Cyber Tots: Going Online While Still Wearing Diapers

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Cyber Tots: Going Online While Still Wearing Diapers

Anybody who has seen toddlers around computers knows that they take to the machines like moths to lights. Many tots play computer games before they read books, and some primary school children can maneuver around monitors better than their teachers.

But what's the right age for kids to start using computers? Until recently, the consensus among most software designers was at least 5 years old. But now many experts are saying the age floor should be dropped to as low as 9 months, while some academic experts are warning that hitching kids to computers too early can be harmful.

Some preschool education software teaches basic English as well as Korean skills; also on shelves are pointing devices made for hands too small for a regular computer mouse.

The era of "digital kids," who become computer whizzes before they can read, is just about upon us. The movement is especially swift here in Korea, which is notorious for educating kids to the bursting point, with the advent of high-speed Internet lines nationwide and a household computer ownership rate of 75 percent.

"I bought my child a CD-ROM for babies because he tried to mimic me whenever he saw me working on the computer," said an office worker from Seoul, Choi Jin-ung, referring to his 22-month-old son Min-Seok. "At first he didn't know how to click the mouse, but he got the hang of it in just a few days." As Mr. Choi spoke, Min-seok laughed at an animated character speaking to him from the computer screen.

Such interactivity is one edge computers have over picture books. Being able to respond to prompts is what draws many kids to computers.

A housewife from Seoul, Kim Yun-hee, uses Web sites to teach the Korean alphabet to her daughter Seongjin, 4. "I think it's better for kids to learn through sounds than through things like flashcards," Ms. Kim said.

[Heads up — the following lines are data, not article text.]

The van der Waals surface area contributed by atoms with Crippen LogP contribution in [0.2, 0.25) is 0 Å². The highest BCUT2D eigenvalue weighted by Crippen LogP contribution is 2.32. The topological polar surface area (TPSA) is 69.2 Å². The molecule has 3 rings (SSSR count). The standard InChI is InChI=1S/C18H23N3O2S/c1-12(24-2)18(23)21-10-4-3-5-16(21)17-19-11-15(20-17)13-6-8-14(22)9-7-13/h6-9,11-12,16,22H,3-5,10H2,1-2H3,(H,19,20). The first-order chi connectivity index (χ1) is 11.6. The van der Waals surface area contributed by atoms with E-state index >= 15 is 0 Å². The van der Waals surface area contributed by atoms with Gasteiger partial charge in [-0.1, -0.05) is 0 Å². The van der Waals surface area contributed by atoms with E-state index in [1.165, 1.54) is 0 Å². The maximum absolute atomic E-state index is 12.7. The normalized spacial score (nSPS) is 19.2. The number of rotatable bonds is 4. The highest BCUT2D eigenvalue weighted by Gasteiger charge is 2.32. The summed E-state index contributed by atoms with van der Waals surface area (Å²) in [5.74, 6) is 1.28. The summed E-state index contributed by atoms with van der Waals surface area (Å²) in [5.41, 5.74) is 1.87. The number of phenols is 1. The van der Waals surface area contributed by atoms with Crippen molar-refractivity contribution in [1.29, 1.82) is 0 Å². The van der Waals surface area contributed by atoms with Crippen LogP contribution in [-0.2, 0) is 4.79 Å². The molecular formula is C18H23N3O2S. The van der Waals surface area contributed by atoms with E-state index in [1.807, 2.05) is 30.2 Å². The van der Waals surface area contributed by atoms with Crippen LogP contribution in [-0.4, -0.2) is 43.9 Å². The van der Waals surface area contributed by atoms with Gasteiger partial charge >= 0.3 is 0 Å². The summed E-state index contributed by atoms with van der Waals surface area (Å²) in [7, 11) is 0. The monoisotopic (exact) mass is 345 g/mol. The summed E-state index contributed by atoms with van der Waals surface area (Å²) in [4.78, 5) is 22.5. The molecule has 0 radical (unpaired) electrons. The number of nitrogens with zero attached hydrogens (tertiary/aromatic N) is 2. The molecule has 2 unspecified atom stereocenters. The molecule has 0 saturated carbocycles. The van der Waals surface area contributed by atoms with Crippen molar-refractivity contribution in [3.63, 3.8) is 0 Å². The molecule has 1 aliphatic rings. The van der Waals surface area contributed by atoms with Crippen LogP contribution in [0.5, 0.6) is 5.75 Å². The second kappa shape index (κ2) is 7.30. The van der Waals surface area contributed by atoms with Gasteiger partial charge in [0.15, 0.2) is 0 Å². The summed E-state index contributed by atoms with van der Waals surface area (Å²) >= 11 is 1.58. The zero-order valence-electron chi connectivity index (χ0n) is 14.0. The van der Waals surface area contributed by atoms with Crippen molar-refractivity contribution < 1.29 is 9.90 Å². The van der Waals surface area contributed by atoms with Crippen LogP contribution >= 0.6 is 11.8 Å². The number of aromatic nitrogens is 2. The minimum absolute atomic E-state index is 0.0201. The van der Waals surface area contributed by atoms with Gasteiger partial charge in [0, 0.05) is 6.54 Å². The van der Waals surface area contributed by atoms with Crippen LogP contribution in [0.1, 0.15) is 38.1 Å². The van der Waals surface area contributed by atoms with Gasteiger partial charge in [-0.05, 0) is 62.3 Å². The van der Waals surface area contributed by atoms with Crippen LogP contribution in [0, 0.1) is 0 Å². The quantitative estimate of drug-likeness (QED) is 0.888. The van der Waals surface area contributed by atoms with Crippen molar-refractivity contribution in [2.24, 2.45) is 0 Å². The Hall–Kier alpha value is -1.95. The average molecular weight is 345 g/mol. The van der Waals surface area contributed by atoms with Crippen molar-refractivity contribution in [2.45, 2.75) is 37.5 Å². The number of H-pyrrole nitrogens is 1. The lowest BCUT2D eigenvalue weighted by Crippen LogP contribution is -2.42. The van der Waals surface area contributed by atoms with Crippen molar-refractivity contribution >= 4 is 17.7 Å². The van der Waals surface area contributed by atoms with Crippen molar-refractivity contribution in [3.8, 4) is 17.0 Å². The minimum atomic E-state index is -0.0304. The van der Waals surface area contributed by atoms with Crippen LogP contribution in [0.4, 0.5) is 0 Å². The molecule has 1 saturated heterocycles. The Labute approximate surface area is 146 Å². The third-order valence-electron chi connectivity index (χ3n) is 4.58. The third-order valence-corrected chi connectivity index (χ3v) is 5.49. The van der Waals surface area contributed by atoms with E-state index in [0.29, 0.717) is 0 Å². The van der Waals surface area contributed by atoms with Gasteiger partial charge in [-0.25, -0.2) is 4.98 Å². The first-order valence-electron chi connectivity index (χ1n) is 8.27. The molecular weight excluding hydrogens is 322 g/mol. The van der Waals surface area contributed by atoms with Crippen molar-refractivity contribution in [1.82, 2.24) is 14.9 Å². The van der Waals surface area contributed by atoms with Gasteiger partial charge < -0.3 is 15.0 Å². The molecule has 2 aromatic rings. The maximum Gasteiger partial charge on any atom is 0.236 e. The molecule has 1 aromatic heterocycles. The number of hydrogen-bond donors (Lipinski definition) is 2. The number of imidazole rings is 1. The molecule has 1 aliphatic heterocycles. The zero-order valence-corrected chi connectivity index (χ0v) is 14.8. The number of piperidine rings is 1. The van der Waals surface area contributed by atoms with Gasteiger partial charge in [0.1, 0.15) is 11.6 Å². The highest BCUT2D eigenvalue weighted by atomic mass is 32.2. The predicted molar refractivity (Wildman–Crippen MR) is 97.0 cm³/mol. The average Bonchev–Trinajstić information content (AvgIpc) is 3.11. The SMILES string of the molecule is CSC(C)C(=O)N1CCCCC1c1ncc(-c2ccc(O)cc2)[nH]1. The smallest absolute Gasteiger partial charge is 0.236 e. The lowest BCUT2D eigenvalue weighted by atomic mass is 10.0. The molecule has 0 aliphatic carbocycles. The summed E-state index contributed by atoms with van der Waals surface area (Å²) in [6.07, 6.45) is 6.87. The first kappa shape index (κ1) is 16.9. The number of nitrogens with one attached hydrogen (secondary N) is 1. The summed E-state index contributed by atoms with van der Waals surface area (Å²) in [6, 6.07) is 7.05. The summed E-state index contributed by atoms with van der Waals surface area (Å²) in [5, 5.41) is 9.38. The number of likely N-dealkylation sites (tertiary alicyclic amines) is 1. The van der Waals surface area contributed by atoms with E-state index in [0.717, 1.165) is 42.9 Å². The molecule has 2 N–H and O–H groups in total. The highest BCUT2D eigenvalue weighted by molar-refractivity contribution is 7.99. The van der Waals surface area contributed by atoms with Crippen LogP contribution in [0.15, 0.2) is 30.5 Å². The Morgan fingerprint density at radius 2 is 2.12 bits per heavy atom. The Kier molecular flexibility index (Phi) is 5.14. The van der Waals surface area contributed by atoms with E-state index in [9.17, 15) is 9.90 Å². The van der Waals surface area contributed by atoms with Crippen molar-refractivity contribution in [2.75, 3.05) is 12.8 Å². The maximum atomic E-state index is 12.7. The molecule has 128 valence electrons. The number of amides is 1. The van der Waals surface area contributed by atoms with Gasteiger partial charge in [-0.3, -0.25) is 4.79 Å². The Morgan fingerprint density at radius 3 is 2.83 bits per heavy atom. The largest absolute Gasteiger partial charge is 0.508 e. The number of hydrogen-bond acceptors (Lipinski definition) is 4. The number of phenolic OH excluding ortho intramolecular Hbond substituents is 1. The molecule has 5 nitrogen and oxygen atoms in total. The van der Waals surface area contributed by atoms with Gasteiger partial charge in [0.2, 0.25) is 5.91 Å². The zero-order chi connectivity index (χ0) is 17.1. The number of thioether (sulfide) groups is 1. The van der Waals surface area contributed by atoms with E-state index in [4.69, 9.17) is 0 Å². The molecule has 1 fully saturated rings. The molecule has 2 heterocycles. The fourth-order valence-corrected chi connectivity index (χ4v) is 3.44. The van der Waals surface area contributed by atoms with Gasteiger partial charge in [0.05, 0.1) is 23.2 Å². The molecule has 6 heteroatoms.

The recent growth in marketing software for babies correlates closely with the burgeoning desire to teach them English. Pre-school education CD-ROMs from Britain and America are big sellers here. Also, Web sites that offer storytelling and nursery rhymes in English are getting more popular.

But even in the midst of the kids-on-computers craze are dissenting voices. "Computers can be overstimulating for babies," said Han Min-jwa, the owner of a Web site, CDsarang, which sells early education software. "Infancy is a time for babies to explore their surroundings and learn to trust people. But using computers at such a young age can disturb their bonding with people."

A professor at Yonsei University, Shin Ui-jin, is opposed to preschool education in general and early computer education in particular. "Forcing babies to learn how to use a computer is not the same as letting them seek out their own interests," Mr. Shin said.

Those in favor of preschool education say that it's futile to deny how the world is changing, pointing out that computers and English books are already in kindergarten and primary school classrooms. "There's nothing wrong with babies learning how to use computers," said Shin Su-yeong, who runs an early education Web site. "The problem is parents who force their kids to use software that is beyond their abilities."

The owner of a firm that makes software for kids, Lee In-beom, implied that parents should be careful not to treat computers like a baby-sitter. "Parents should be around when their children are on the computer and help them use it properly," he said.

by Park Hye-min

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